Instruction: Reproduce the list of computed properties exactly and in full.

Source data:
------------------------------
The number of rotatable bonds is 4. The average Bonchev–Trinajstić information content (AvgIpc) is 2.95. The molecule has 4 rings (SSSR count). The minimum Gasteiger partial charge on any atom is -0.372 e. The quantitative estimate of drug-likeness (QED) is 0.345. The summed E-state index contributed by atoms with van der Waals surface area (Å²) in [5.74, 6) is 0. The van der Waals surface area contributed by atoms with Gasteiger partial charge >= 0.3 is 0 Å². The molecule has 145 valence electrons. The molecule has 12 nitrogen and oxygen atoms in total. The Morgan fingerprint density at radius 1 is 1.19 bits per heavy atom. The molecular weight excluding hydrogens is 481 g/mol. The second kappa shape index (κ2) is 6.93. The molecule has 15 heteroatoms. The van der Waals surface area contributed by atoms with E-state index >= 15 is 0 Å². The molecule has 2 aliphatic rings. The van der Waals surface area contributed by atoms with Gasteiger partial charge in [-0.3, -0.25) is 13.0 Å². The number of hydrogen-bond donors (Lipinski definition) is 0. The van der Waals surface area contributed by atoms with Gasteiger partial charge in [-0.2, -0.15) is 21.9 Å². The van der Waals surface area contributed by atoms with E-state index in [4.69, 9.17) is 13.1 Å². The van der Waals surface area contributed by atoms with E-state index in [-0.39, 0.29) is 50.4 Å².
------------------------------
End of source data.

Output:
The number of rotatable bonds is 4. The average Bonchev–Trinajstić information content (AvgIpc) is 2.95. The molecule has 4 rings (SSSR count). The minimum Gasteiger partial charge on any atom is -0.372 e. The quantitative estimate of drug-likeness (QED) is 0.345. The summed E-state index contributed by atoms with van der Waals surface area (Å²) in [5.74, 6) is 0. The van der Waals surface area contributed by atoms with Gasteiger partial charge >= 0.3 is 0 Å². The molecule has 145 valence electrons. The molecule has 12 nitrogen and oxygen atoms in total. The Morgan fingerprint density at radius 1 is 1.19 bits per heavy atom. The molecular weight excluding hydrogens is 481 g/mol. The second kappa shape index (κ2) is 6.93. The molecule has 15 heteroatoms. The van der Waals surface area contributed by atoms with E-state index >= 15 is 0 Å². The molecule has 2 aliphatic rings. The van der Waals surface area contributed by atoms with Gasteiger partial charge in [-0.3, -0.25) is 13.0 Å². The number of hydrogen-bond donors (Lipinski definition) is 0. The van der Waals surface area contributed by atoms with Gasteiger partial charge in [-0.2, -0.15) is 21.9 Å². The van der Waals surface area contributed by atoms with E-state index in [4.69, 9.17) is 13.1 Å². The van der Waals surface area contributed by atoms with E-state index in [-0.39, 0.29) is 50.4 Å².